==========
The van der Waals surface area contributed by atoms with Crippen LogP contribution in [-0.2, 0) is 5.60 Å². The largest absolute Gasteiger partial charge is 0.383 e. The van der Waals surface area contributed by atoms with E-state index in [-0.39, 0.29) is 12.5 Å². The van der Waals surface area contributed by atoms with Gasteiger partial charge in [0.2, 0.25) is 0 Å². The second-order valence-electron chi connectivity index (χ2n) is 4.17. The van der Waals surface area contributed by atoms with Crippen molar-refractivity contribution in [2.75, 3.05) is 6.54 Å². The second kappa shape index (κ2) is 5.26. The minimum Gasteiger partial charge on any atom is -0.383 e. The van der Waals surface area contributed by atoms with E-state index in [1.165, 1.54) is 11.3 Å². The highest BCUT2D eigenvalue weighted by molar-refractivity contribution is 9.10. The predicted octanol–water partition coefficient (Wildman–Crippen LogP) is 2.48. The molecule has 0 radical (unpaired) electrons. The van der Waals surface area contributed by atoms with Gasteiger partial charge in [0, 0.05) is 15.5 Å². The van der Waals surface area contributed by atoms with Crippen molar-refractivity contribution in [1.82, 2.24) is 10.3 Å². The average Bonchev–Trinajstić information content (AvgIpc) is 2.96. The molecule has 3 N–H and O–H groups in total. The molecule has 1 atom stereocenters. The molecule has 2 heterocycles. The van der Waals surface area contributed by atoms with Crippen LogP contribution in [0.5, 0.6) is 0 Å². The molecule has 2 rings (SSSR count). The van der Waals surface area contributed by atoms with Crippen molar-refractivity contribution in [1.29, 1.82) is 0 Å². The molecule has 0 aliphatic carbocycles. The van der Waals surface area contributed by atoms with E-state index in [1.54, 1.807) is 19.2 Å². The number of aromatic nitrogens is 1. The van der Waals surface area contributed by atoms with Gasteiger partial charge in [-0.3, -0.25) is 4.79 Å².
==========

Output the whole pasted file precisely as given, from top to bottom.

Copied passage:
The van der Waals surface area contributed by atoms with Crippen LogP contribution in [-0.2, 0) is 5.60 Å². The largest absolute Gasteiger partial charge is 0.383 e. The van der Waals surface area contributed by atoms with E-state index in [-0.39, 0.29) is 12.5 Å². The van der Waals surface area contributed by atoms with Gasteiger partial charge in [0.2, 0.25) is 0 Å². The second-order valence-electron chi connectivity index (χ2n) is 4.17. The van der Waals surface area contributed by atoms with Crippen molar-refractivity contribution in [2.75, 3.05) is 6.54 Å². The second kappa shape index (κ2) is 5.26. The minimum Gasteiger partial charge on any atom is -0.383 e. The van der Waals surface area contributed by atoms with E-state index in [1.165, 1.54) is 11.3 Å². The highest BCUT2D eigenvalue weighted by molar-refractivity contribution is 9.10. The predicted octanol–water partition coefficient (Wildman–Crippen LogP) is 2.48. The molecule has 0 radical (unpaired) electrons. The van der Waals surface area contributed by atoms with Gasteiger partial charge in [0, 0.05) is 15.5 Å². The van der Waals surface area contributed by atoms with Crippen molar-refractivity contribution in [1.82, 2.24) is 10.3 Å². The average Bonchev–Trinajstić information content (AvgIpc) is 2.96. The molecule has 3 N–H and O–H groups in total. The molecule has 1 atom stereocenters. The molecule has 2 heterocycles. The van der Waals surface area contributed by atoms with Crippen LogP contribution in [0.5, 0.6) is 0 Å². The molecule has 2 rings (SSSR count). The van der Waals surface area contributed by atoms with Crippen molar-refractivity contribution in [1.29, 1.82) is 0 Å². The molecule has 0 aliphatic carbocycles. The van der Waals surface area contributed by atoms with E-state index in [1.54, 1.807) is 19.2 Å². The number of aromatic nitrogens is 1. The van der Waals surface area contributed by atoms with Gasteiger partial charge in [-0.3, -0.25) is 4.79 Å².